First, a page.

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Murder and Lynch law.

--Col. Walt S Hert, of Alabama, and Mr. Boon, of Cherokee co, Texas, were murdered in Montgomery county, Texas, a few weeks since, by C. C. Hall, a young man aged 23 years. Hall had some negroes of Boon's in his possession, which he could acquire by killing him. The Houston Telegraph says:

‘ Under the pretext that a valuable negro boy of Boon's was very ill at his (Hall's) house, a fact afterwards ascertained to be false, Hall induced Boon to visit his house, some sixteen miles from Huntsville, in the direction of Montgomery. Although still quite unwell, Boon started, accompanied by Col. Hart, in his (B.'s) buggy. On their way down Hall shot Boon from behind, instantly killing him, and afterwards, at two shots, killing Col. Hart. He then removed the bodies for some distance to a ravine, where he buried them next day, both in one grave, where they were found and identified. The non-return of B. and H to Cherokee, and their apparent silence, first attracted attention among their friends, several of whom came down to see about them.

’ From what they heard they at once suspected their fate, and Hall having shown forged bills of sale to the negroes left with him by Boon they caused his arrest and at once set about an investigation to get at the truth, Hall in the meantime being confined in the Huntsville jail. A general interest having been excited, the whole country in the vicinity of the place where the murder was done turned out in the search, and it was not long before the grave was found, the bodies disinterred and identified. The miserable outlaw seemed utterly destitute of anything resembling caution. He is known to have brought his gun part of the way, leaving it on the road, and to have discharged his revolver when in Huntsville and reloading it before leaving, to have taken Mr. Boon's buggy to Montgomery to have it repaired, and to have borrowed a spade in the neighborhood with which to inter the bodies. In short there was not the faintest shadow of a doubt of the guilt of the hardened wretch.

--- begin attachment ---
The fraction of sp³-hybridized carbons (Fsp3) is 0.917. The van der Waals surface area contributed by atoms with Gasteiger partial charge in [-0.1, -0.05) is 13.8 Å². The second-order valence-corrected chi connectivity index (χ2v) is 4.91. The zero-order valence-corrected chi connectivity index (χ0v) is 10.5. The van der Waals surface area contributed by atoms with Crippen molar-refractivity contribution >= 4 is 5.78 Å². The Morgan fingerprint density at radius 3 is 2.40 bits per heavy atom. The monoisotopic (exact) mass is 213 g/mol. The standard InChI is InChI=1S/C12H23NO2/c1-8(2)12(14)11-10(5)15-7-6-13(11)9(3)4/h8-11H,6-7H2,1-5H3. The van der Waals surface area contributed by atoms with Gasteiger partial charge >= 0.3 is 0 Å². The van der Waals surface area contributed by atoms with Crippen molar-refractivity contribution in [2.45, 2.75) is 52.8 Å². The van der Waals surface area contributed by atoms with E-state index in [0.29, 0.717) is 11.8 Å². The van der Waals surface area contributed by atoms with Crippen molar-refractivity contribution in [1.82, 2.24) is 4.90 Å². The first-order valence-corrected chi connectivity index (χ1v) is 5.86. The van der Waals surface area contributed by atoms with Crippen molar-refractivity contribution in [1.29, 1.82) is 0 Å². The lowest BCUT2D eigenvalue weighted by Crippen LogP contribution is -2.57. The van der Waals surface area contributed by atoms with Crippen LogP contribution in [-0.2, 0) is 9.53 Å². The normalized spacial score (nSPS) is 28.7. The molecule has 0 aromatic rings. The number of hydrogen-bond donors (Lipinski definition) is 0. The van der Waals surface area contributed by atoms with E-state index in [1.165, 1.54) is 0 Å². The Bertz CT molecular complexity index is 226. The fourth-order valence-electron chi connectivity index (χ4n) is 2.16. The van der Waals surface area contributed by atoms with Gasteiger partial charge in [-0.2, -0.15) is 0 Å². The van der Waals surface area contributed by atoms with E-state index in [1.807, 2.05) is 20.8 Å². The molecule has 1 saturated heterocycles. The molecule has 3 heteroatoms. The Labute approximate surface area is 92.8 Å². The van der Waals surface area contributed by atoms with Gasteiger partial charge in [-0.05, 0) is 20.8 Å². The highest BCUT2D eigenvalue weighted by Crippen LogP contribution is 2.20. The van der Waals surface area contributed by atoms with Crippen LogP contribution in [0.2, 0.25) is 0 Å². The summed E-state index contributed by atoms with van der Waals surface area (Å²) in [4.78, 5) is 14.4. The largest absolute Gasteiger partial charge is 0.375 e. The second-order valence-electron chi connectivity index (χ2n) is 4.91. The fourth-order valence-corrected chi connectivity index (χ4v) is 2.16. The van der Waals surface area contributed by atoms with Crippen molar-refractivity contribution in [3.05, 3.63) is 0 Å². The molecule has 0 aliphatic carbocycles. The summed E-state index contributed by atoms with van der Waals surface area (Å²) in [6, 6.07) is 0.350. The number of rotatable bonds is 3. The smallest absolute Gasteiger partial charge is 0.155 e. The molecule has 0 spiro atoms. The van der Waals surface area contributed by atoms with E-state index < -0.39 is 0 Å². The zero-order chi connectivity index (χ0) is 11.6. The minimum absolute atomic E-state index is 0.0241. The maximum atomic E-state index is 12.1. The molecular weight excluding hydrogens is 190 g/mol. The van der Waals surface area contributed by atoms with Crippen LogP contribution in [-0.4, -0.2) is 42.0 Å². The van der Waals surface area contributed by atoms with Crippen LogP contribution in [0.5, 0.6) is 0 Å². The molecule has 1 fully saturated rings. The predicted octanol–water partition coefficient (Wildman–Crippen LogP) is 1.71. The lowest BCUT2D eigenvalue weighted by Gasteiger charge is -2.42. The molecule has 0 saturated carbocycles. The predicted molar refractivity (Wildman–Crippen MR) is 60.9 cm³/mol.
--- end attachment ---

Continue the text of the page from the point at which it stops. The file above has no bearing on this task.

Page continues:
Hall, day before yesterday, was arraigned before Esquires Rogers and Robinson, of Walker county, but the fact appearing that the crime was done in Montgomery county, the Justice ordered him thither in charge of a strong guard. Yesterday he started in charge of Sheriff Marsfelder and some twenty persons as his posse. This morning, we learn, that, as the Sheriff was on his way down, he was waylaid near the scene of the dreadful tragedy and forcibly deprived of his prisoner by from 100 to 200 armed and determined men, who executed the wretch on the spot where his victims lay.

Hall made a full confession; said how he had taken their lives, what he had taken from them, and the disposition made of it. He gave orders to have the negroes and money to be given up to Boon's family. On the gallows the culprit said: ‘"Had I lived I should have become one of the worst men living."’

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C. C. Hall (9)
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